Asset ForfeitureCriminal Forfeiture vs. Civil Forfeiture: Understanding the Key Differences

June 16, 2024

Asset forfeiture allows law enforcement to seize assets connected to criminal activity. There are two main types of asset forfeiture – criminal forfeiture and civil forfeiture. While they have some similarities, there are important differences between the two. This article will examine criminal versus civil forfeiture and highlight the key distinctions.

What is Criminal Forfeiture?

Criminal forfeiture is the process by which assets can be seized and forfeited to the government as part of sentencing for a criminal conviction. Criminal forfeiture only happens after someone has been convicted of a crime in court.

The assets that can be criminally forfeited are either:

  • Proceeds from the crime, such as money stolen in a bank robbery
  • Property used to facilitate the crime, like a car used as a getaway vehicle

Criminal forfeiture is viewed as part of the punishment and is included in sentencing. For example, a judge may order a convicted drug dealer to forfeit the cash he made from selling drugs along with his sentence of jail time.

Criminal forfeiture cannot occur without a criminal conviction. Law enforcement must prove beyond a reasonable doubt that the assets in question are connected to criminal activity. The forfeiture is part of the criminal trial process.

What is Civil Forfeiture?

Civil forfeiture, on the other hand, is a process that allows law enforcement to seize assets suspected of being involved in a crime without having to convict anyone of criminal activity.

With civil forfeiture, the case is filed against the property itself, not the property owner. The government essentially sues the property for its connection to criminal activity. Since it is a civil action, the government only has to show there is a preponderance of evidence, rather than beyond a reasonable doubt.

Here are some key facts about civil forfeiture cases:

  • The case is against the property, so no criminal conviction is required
  • The standard of proof is lower than in a criminal case
  • It allows law enforcement to seize assets they suspect are tied to crime
  • The property owner must prove the assets are not connected to criminal activity

This means the government can seize property through civil forfeiture even if there is not enough evidence for a criminal conviction. The property owner then must fight the forfeiture to try to get their property back.

Key Differences Between the Two Types

While criminal forfeiture and civil forfeiture have some similarities in that they both allow for the seizure of property, there are critical differences between the two processes:

Criminal Conviction

  • Criminal forfeiture requires a conviction. Civil forfeiture does not.

Burden of Proof

  • For criminal forfeiture, the government must prove beyond a reasonable doubt that the assets are connected to criminal activity. For civil forfeiture, the government only needs a preponderance of the evidence.

Rights to Counsel

  • Those facing criminal charges have a right to counsel. But since civil forfeiture is against the property itself, owners do not have a right to an attorney.

Where Forfeiture Proceedings Occur

  • Criminal forfeiture is part of the criminal trial process. Civil forfeiture proceedings are separate civil court cases.

Presumption of Innocence

  • Criminal defendants are innocent until proven guilty. However, this is not the case with civil forfeiture. Here, the burden is on property owners to prove assets are not connected to criminal activity.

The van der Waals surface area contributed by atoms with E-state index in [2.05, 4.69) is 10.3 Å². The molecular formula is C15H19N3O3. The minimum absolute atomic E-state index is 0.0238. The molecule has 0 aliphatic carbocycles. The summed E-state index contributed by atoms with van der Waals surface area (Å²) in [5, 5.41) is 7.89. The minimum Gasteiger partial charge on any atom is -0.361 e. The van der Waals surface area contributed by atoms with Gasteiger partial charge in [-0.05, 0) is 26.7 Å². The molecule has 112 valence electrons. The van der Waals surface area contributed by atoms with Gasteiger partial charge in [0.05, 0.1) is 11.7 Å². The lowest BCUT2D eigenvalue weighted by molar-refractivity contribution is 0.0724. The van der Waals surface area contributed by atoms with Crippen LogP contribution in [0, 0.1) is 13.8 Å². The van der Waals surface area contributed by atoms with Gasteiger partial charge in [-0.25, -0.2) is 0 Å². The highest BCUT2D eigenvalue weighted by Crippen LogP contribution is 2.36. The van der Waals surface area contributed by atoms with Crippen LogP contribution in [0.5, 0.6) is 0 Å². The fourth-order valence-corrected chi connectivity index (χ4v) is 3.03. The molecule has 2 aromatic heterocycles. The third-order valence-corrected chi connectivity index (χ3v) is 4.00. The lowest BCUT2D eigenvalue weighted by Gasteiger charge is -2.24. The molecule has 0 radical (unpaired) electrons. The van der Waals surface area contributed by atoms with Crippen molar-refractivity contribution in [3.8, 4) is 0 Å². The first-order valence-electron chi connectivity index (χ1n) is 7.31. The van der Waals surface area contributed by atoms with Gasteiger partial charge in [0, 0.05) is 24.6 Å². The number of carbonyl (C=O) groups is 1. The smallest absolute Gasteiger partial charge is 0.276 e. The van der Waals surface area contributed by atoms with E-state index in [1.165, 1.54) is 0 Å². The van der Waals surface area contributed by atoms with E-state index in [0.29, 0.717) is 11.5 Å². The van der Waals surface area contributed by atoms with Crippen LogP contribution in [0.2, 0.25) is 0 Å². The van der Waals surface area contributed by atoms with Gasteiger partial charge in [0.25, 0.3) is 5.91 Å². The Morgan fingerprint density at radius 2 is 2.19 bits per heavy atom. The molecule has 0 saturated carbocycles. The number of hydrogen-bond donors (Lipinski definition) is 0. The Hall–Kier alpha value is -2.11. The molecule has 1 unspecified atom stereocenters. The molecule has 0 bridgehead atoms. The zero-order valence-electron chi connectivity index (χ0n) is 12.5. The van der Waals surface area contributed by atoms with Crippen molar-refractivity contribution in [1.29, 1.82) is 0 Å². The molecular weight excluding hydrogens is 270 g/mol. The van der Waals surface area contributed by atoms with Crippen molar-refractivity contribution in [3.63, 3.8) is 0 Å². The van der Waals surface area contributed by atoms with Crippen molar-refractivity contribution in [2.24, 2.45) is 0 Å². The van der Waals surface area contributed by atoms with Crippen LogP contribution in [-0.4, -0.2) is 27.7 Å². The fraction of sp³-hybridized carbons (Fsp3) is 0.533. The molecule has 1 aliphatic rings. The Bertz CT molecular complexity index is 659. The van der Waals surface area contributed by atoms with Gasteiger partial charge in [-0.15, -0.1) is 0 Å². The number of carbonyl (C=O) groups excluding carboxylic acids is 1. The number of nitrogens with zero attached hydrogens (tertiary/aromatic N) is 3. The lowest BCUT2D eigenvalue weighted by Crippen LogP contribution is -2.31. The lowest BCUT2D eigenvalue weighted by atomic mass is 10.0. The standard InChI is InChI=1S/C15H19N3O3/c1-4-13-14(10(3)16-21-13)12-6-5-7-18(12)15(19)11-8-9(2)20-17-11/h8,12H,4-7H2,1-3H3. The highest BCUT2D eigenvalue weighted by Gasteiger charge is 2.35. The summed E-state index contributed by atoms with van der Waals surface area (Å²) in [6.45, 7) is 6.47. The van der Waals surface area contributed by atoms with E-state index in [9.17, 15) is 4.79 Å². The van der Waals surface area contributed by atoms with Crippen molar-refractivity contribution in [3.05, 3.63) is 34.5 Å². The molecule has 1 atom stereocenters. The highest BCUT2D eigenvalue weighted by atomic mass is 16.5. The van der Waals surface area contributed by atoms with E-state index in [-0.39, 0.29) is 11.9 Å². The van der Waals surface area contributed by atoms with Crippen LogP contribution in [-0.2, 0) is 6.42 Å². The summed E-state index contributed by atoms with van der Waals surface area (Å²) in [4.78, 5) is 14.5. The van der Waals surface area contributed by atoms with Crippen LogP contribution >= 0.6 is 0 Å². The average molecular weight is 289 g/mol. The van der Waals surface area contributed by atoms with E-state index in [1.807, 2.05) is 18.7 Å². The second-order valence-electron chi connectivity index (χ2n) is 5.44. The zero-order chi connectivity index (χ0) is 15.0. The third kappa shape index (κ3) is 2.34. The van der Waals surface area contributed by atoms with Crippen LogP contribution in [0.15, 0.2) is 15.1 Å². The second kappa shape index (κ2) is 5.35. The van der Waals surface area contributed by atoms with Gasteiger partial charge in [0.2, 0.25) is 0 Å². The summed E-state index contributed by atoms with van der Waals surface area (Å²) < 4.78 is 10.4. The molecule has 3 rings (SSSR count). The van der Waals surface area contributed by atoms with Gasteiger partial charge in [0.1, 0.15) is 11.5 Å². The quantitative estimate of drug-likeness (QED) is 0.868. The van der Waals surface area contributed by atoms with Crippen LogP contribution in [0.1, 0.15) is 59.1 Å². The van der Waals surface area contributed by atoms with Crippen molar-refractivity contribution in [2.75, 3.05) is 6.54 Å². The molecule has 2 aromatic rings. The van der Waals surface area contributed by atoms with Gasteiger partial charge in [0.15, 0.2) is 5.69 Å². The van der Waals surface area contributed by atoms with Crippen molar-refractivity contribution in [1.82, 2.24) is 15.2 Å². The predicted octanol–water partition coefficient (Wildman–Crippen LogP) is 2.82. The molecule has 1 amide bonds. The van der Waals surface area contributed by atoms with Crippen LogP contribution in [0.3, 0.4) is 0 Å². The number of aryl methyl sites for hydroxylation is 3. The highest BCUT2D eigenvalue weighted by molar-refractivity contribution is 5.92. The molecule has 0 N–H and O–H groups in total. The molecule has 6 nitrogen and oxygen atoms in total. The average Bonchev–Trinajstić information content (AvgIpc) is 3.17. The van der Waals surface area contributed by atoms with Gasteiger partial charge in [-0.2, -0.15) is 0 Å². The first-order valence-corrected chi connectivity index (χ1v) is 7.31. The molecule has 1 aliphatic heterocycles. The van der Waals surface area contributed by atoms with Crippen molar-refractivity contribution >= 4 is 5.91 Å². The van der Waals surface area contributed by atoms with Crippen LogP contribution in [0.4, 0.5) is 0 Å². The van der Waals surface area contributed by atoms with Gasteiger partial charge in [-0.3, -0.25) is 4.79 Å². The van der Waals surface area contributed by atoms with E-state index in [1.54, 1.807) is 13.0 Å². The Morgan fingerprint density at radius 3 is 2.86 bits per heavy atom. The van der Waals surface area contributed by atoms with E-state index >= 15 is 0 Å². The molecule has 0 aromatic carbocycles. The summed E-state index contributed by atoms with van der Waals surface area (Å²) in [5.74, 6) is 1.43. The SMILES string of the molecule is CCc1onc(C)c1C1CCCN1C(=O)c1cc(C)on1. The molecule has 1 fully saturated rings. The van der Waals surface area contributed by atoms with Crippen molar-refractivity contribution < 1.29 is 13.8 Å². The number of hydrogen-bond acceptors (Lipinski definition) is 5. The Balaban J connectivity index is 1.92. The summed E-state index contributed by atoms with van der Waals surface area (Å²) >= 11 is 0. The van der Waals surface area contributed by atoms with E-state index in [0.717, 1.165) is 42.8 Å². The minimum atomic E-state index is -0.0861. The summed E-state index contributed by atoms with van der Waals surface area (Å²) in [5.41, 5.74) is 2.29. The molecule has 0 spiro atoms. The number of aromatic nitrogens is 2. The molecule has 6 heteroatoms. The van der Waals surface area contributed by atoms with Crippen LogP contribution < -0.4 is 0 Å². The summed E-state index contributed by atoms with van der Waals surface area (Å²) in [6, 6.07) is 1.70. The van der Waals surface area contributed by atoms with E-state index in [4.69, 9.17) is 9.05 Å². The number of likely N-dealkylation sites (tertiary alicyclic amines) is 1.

Problems with Civil Forfeiture

Civil forfeiture has come under scrutiny and criticism in recent years for some of its practices and implications:

  • Financial incentive – Law enforcement agencies often get to keep the proceeds from civil forfeitures, which critics argue creates a profit motive and conflicts of interest.
  • Lack of conviction – Being able to seize assets without a criminal conviction circumvents constitutional protections. There is no presumption of innocence.
  • Burden shifting – Requiring owners to prove assets are not connected to crimes can be extremely difficult. The burden should be on the government.
  • Taking without compensation – Permanent confiscation of property without restitution or compensation raises due process issues.
  • Abuse potential – The relatively low burden of proof and financial incentives invite potential abuse and excessive seizures by law enforcement.

While civil forfeiture can serve legitimate law enforcement purposes, reform efforts are aimed at increasing oversight, raising the standard of proof, and preventing abuse of this powerful tool.

In summary, criminal forfeiture occurs after a criminal conviction while civil forfeiture does not require any charges or convictions against an owner. The government has to meet a higher burden of proof for criminal forfeiture but owners have more constitutional protections. Civil forfeiture’s lack of convictions and focus on property has led to concerns about abuse and fairness.

Seek Legal Assistance with Forfeiture Matters

The forfeiture of personal assets and property can greatly affect your livelihood and financial standing. If you face criminal charges or believe your property was wrongfully seized, be sure to consult with our legal professionals to protect your rights. Our experienced asset forfeiture lawyers can advise you and represent your interests in negotiating with law enforcement or fighting forfeiture in court.

Visit our office at 422 Jacksonville Dr. Suite B, Jacksonville Beach, FL 32250.

Or call us today for a free consultation on (904) 587 4446.
48-49 Russell Square, WC1B 4JP, London
1 800 643 4300

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